Commercial platforms cannot prioritise the ideals of a liberal public sphere, much less the principle of popular sovereignty, over the profit motive.
The information technology sector broadly defined is now at the leading edge of the capitalist system. Material production and distribution, enterprise and professional management, finance, insurance and real estate are all increasingly dependent on digital technology. In the second quarter of 2019 the top five firms in the world by market capitalisation were Microsoft, Apple, Amazon, Alphabet and Facebook. Their combined value of $4.7 trillion tracks the extent to which the broader economy of production and exchange currently relies on a relative handful of digital intermediaries.
Any attempt to reassert the primacy of democracy over private power must reckon with these leading firms and with the sector more generally. In what follows I set out the outlines of a socialist agenda for digital technology – a programme that begins with networked communications and shows how a ‘public option’ here opens up new possibilities for much more extensive popular oversight and direction of our economic, social and ecological systems. Technology will not save us from the overlapping and intensifying crises facing us. But it has an important contribution to make in a broader process of reform.
As well as this outline agenda, I set out some of the key structural features of the institution that will take primary responsibility for developing digital resources with which to articulate and inform a revived democracy. This institution, the British Digital Cooperative (BDC), will act as a space for egalitarian collaboration as well as rapid technical innovation. As such it is intended to bring some fragments of a better future into being in the here and now, where they are needed most.
The Digital Sector under Capitalism
It is not OK for every move, emotion, utterance, and desire to be catalogued, manipulated, and then used to surreptitiously herd us through the future tense for the sake of someone else’s profit.
Welcome to the Hotel Northern California
The preeminence of the technology sector is particularly obtrusive in what Paul Sweezy and Paul A. Baran called ‘the sales effort,’ the realisation of profits through market research and advertising.2 The internet is now by far the most important medium for commercial manipulation in the world.3 More than 40% of the world’s advertising by value takes place online and a handful of large players have a commanding position.4 Between them Google and Facebook are expected to make $171.1 billion in advertising revenues in 2019, 51% of the total digital spend.5 By providing free and low-cost services on proprietary sites (‘platforms’), Google and its competitors and collaborators gain access to vast amounts of information about vast numbers of individuals. They analyse this data and use it to inform efforts to modify our mental states and our behaviours. Clients then pay to reach ever more precisely described, and intimately understood, sub-groups within the platforms’ gigantic user base.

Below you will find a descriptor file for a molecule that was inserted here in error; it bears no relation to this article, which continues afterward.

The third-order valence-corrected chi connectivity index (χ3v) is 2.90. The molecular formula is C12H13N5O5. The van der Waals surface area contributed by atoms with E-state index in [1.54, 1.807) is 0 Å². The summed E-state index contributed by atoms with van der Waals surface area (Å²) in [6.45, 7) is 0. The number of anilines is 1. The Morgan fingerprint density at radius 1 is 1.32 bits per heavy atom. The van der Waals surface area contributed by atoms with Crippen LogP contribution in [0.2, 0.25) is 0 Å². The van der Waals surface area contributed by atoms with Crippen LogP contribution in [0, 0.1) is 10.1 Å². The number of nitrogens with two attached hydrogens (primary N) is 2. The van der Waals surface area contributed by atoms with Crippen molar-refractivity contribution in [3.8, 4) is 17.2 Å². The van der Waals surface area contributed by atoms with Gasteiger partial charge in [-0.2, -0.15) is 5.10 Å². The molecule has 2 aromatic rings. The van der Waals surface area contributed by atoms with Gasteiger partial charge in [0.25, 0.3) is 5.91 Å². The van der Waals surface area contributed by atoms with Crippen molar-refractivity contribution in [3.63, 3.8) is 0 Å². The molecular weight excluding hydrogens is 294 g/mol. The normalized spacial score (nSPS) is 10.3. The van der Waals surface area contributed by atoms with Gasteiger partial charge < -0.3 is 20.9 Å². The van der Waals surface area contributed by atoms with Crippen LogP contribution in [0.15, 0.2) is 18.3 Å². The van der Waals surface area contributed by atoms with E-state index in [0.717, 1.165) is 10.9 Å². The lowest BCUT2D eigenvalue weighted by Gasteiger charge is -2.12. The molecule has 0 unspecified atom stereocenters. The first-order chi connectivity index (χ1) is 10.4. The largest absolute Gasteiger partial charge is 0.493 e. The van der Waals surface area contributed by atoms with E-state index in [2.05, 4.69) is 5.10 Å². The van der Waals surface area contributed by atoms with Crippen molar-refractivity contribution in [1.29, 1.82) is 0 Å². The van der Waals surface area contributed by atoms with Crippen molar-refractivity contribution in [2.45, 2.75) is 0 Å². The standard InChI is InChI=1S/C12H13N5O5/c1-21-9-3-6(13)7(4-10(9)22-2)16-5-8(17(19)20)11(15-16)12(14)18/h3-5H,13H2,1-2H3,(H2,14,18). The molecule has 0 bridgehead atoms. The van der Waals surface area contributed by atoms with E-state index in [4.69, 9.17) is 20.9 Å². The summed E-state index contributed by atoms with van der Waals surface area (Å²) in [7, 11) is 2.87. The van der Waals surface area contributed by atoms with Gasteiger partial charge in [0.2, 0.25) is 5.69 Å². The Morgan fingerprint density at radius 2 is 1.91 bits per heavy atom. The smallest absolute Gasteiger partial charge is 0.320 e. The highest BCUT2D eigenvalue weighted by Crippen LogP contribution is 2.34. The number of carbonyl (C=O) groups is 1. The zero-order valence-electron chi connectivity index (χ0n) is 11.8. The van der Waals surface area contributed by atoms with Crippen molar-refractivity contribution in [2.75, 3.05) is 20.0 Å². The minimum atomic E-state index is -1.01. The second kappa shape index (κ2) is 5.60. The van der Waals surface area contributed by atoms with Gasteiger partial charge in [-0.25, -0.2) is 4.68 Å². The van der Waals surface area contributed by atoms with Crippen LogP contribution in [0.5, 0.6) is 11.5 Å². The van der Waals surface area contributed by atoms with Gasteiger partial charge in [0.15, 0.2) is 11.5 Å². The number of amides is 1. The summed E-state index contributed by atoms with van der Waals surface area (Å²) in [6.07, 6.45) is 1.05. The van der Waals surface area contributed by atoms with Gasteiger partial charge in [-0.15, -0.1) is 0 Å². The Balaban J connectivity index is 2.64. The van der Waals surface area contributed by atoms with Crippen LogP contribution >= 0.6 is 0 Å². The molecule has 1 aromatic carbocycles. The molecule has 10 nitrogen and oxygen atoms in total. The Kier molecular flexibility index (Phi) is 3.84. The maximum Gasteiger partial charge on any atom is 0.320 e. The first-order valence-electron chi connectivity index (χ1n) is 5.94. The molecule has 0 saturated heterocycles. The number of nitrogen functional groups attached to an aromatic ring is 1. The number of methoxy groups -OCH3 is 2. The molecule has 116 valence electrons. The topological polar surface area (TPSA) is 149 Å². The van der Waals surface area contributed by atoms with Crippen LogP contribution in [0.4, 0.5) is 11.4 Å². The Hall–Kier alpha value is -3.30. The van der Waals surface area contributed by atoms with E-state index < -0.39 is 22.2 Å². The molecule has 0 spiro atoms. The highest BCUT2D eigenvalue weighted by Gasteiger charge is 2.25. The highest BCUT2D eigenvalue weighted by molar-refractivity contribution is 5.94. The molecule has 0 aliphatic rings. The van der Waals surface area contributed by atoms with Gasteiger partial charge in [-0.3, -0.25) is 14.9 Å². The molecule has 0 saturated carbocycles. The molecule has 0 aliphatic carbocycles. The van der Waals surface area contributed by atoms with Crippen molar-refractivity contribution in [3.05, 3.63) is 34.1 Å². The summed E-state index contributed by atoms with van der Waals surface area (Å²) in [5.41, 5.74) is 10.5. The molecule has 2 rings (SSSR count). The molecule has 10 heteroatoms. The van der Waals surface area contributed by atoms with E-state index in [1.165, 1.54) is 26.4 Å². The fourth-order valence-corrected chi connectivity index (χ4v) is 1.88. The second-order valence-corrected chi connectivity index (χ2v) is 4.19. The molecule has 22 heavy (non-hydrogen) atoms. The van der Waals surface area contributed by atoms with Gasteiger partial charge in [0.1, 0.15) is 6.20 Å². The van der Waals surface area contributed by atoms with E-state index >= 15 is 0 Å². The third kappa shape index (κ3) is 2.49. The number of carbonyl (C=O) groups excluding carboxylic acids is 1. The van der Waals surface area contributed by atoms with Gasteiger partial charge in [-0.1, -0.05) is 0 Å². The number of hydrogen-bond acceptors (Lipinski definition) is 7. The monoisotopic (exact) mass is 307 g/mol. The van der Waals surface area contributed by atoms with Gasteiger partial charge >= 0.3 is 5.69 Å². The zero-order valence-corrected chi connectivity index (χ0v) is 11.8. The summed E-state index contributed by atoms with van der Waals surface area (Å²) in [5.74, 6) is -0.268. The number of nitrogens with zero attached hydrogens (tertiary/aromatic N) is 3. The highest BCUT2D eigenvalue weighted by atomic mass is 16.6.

The companies are always looking for new ways to extract more, and more detailed, data from their users, and for new ways to generate insights from it. The need for more data helps explain why they are moving into fields as diverse as crypto-currency and urban development.6 The need to make more sophisticated use of it helps explain their lavish investments in artificial intelligence. It is in their interests to promote engagement and interaction, to elicit the disclosures that are their raw material. As a result almost all aspects of human sociability, of the life of the species, are now shadowed by digital architectures. These architectures promise, and indeed often deliver, user benefits. But these benefits are secondary to the business model, best understood as a combination of surveillance and manipulation.7
The platforms mainly cater to the needs of corporate advertisers but they also count political propagandists and election strategists among their clients. At the same time they are now leading providers of news and current affairs and important producers and distributors of entertainment. A distinct new media regime is supplanting broadcast-plus-print as the means by which the social order becomes visible and intelligible.8 So far the leading players in this new regime have avoided the formal regulation and legal responsibilities that apply to broadcasters and print publishers. But elected representatives and the remnants of the pre-internet media sector in the US and the UK are agitating to secure a privileged position in any future media landscape. The current debate about ‘fake news’ and foreign subversion is part of a process, already far advanced, of ensuring that the digital media serve the same, essentially conservative, function as the outlets they are displacing.9
None of the dominant players in the current economic order have any desire to see the emancipatory potential of digital media realised. Needless to say, those tasked with defending the status quo already take a keen interest in the platforms. US–UK State intelligence agencies now have direct access to the data generated by Facebook, Google et al. Indeed, their infiltration of, and substantial integration with, the digital communications architecture in many ways recall earlier efforts to bring both newspapers and broadcasters into their orbit.10
Our activities online are subject to unseen and unacknowledged supervision by employees and automated processes. While we can interact with others, we do not fully understand, and certainly do not control, the terrain on which we do so. And even when we can share our responses to events with particular communities of knowledge, we have no independent means to reach others outside them. Commercial platforms cannot prioritise the ideals of a liberal public sphere, much less the principle of popular sovereignty, over the profit motive. The need to prolong and deepen our engagement with the platforms must come first, even if it means that isolated and vulnerable individuals are exposed to misleading, hateful or distressing content.
Human sociability more generally relies on digital mediation to a far greater extent than it did a generation ago and, again, this digital mediation is for the most part shaped by commercial logics. The platforms are becoming sites of addiction and compulsive use and there is little scope to develop ‘public service’ interventions, let alone more radical forms of democratic control.